Creating a European Border and Coast Guard

Last year saw 1.5 million migrants crossing into the EU. In order to guarantee passport-free travel within the Schengen area the EU Commission proposes to protect the external borders more effectively with a new European Border and Coast Guard agency.

How did we get here?

In 2015 around 1.5 million people from outside Europe passed the EU’s external borders into the so-called Schengen Area (this great area where you don’t need to show your passport anymore in order to cross over from one country to another). Most EU Member States agreed that something had to be done in order to tackle this refugee and migration crisis that is making passport-free travel within the Schengen Area difficult (because member states have reintroduced border checks). That’s why the EU Commission came up with the idea of a new European Border and Coast Guard Service.

 

Why is this important for me?

According to the EU Commission, this is important because a European Border and Coast Guard Agency could make sure that we have an integrated border management of the EU’s external borders. If this Agency is approved, everyone hopes that we can go back to a real Schengen area without internal borders. For even more security for EU citizens, the Commission also wants to see systematic checks for everyone coming into and leaving the Schengen area.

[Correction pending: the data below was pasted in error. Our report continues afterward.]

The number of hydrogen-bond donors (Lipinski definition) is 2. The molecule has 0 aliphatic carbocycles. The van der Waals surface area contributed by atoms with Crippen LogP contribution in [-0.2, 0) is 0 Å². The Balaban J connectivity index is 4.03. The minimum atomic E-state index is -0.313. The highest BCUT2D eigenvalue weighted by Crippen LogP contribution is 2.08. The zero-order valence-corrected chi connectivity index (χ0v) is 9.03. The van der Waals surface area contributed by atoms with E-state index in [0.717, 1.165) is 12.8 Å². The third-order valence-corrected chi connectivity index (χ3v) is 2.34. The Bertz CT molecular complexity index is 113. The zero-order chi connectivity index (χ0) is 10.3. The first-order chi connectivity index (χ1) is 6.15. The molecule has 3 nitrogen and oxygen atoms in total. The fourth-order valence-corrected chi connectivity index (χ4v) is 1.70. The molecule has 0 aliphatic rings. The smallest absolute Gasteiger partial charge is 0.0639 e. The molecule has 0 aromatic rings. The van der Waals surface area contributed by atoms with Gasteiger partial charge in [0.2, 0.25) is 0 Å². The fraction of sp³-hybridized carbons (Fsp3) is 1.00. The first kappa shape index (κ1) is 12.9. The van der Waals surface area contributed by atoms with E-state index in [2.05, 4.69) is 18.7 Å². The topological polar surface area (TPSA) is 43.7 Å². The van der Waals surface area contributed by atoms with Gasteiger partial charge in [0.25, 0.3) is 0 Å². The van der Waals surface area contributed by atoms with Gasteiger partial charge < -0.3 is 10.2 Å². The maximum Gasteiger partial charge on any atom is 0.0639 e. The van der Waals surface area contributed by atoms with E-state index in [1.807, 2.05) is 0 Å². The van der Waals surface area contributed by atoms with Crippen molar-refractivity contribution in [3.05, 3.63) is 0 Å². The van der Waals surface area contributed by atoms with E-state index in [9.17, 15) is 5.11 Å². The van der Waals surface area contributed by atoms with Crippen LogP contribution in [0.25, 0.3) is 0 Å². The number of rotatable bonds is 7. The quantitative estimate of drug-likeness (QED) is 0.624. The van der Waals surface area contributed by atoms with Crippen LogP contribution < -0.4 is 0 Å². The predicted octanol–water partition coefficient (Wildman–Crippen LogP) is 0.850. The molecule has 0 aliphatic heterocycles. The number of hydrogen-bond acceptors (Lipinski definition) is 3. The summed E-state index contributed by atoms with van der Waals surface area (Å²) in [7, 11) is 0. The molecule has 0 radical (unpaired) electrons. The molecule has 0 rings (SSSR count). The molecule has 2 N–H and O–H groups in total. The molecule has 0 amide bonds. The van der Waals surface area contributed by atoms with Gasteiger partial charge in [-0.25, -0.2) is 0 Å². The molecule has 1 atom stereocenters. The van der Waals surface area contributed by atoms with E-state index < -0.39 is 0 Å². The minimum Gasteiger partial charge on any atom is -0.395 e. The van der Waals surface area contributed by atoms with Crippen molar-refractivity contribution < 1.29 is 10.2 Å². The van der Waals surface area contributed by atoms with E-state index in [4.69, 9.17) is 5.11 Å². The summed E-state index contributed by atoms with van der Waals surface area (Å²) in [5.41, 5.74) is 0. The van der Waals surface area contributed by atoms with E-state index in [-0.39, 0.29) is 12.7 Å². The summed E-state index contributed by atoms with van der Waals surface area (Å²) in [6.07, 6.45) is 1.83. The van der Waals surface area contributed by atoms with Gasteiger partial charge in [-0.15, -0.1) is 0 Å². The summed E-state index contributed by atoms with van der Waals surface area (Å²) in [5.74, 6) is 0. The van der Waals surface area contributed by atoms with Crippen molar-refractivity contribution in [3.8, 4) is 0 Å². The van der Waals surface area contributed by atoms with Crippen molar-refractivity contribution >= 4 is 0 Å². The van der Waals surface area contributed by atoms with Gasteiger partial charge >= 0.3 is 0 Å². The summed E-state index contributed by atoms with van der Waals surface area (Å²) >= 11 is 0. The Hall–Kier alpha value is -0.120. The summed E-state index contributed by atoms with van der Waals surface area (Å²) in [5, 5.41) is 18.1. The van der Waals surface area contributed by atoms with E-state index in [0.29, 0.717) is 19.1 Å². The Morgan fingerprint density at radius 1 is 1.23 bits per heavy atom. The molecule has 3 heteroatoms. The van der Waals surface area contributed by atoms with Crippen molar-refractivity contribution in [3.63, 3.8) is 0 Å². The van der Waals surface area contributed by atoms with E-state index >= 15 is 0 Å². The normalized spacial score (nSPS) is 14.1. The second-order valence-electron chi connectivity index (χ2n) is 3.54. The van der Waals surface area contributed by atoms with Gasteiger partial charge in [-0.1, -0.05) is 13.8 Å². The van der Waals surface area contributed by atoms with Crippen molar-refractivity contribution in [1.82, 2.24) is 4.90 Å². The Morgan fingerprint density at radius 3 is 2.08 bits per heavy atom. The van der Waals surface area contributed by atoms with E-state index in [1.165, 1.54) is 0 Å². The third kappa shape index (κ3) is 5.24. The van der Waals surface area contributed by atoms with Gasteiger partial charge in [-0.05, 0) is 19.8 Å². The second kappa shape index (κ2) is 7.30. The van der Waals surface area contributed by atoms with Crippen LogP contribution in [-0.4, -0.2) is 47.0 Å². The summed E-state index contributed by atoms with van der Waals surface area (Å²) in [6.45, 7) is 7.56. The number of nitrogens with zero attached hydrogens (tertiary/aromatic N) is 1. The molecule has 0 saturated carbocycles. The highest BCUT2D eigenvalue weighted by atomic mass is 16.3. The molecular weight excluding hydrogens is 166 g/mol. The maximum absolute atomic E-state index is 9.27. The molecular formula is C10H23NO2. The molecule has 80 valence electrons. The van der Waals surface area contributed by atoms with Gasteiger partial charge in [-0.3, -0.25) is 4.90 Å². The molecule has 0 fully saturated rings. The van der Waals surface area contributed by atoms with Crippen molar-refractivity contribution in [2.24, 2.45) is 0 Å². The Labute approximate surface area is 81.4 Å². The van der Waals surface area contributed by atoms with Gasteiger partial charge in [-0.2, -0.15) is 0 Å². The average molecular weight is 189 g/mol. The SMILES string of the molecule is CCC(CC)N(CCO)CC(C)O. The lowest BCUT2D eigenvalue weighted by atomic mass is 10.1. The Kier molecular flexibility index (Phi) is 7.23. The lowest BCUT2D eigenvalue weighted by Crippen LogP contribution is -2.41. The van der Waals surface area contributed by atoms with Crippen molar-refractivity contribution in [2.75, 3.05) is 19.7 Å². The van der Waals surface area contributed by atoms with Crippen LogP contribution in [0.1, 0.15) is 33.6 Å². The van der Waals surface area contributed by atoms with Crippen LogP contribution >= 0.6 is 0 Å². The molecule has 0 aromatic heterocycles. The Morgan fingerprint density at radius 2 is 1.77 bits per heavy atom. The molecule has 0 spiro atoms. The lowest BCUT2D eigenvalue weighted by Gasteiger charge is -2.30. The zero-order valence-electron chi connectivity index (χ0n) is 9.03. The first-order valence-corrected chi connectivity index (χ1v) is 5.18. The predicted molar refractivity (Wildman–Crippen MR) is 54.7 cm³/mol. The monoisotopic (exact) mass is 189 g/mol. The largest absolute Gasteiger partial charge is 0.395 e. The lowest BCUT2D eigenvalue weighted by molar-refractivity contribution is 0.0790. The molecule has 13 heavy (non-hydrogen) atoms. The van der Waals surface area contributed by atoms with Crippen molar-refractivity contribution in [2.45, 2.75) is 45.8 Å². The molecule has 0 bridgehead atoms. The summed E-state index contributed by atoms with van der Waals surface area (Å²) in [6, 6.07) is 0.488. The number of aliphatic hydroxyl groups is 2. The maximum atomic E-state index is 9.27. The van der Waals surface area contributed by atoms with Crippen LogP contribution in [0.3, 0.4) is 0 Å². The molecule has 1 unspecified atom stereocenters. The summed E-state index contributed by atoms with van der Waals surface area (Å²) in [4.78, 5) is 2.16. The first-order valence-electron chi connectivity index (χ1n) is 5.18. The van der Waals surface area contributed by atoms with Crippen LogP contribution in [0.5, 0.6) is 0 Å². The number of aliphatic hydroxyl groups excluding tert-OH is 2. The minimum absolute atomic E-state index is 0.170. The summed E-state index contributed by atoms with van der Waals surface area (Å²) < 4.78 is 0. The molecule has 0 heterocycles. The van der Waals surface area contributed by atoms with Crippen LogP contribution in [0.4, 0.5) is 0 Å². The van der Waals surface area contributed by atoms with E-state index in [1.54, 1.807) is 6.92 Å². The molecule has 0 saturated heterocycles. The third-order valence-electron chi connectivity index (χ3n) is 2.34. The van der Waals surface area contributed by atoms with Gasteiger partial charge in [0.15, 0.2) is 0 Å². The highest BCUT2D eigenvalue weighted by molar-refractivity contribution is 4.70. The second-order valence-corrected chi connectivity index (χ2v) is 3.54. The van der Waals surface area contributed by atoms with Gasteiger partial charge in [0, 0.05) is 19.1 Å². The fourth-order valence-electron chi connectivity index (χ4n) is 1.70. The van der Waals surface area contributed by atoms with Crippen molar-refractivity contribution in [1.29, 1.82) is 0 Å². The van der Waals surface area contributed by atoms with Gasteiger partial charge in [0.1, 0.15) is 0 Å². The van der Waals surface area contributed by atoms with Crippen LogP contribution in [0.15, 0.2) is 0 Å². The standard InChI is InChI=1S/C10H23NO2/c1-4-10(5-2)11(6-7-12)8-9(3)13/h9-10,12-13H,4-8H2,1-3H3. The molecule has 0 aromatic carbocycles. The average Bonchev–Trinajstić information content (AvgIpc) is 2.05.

What's the content?

There are a number of other smaller new tasks, which the Agency will take on. For a more detailed list of the new competences see the summary of the Commission's proposal. The plan initially allowed the Commission to overrule EU states who are not able or who don't want to defend their part of the external border. But the proposal was changed to give the Council final approval rights, rather than the Commission and MEPs confirmed this approach. Yet, reluctant states could still be outvoted in the Council.

 

What's happening with this legislation in the future?

Against all odds and expectations, this was a high speed procedure! About six months from the presentation of the legislative proposal Parliament and Council agreed on a deal in Trialogue. They wanted it to be done by June 2016 and they did it. In July 2016 the agreement was confirmed by a formal vote in the EP's plenary and on 14 September 2016 the Council gave its final approval to the European Border and Coast Guard. The regulation is now expected to enter into force in early October 2016, 20 days after its publication in the Official Journal.

 

Related Bills:

Use of Flight Passenger Data

New visa rules for EU travellers

Fighting the trafficking of firearms

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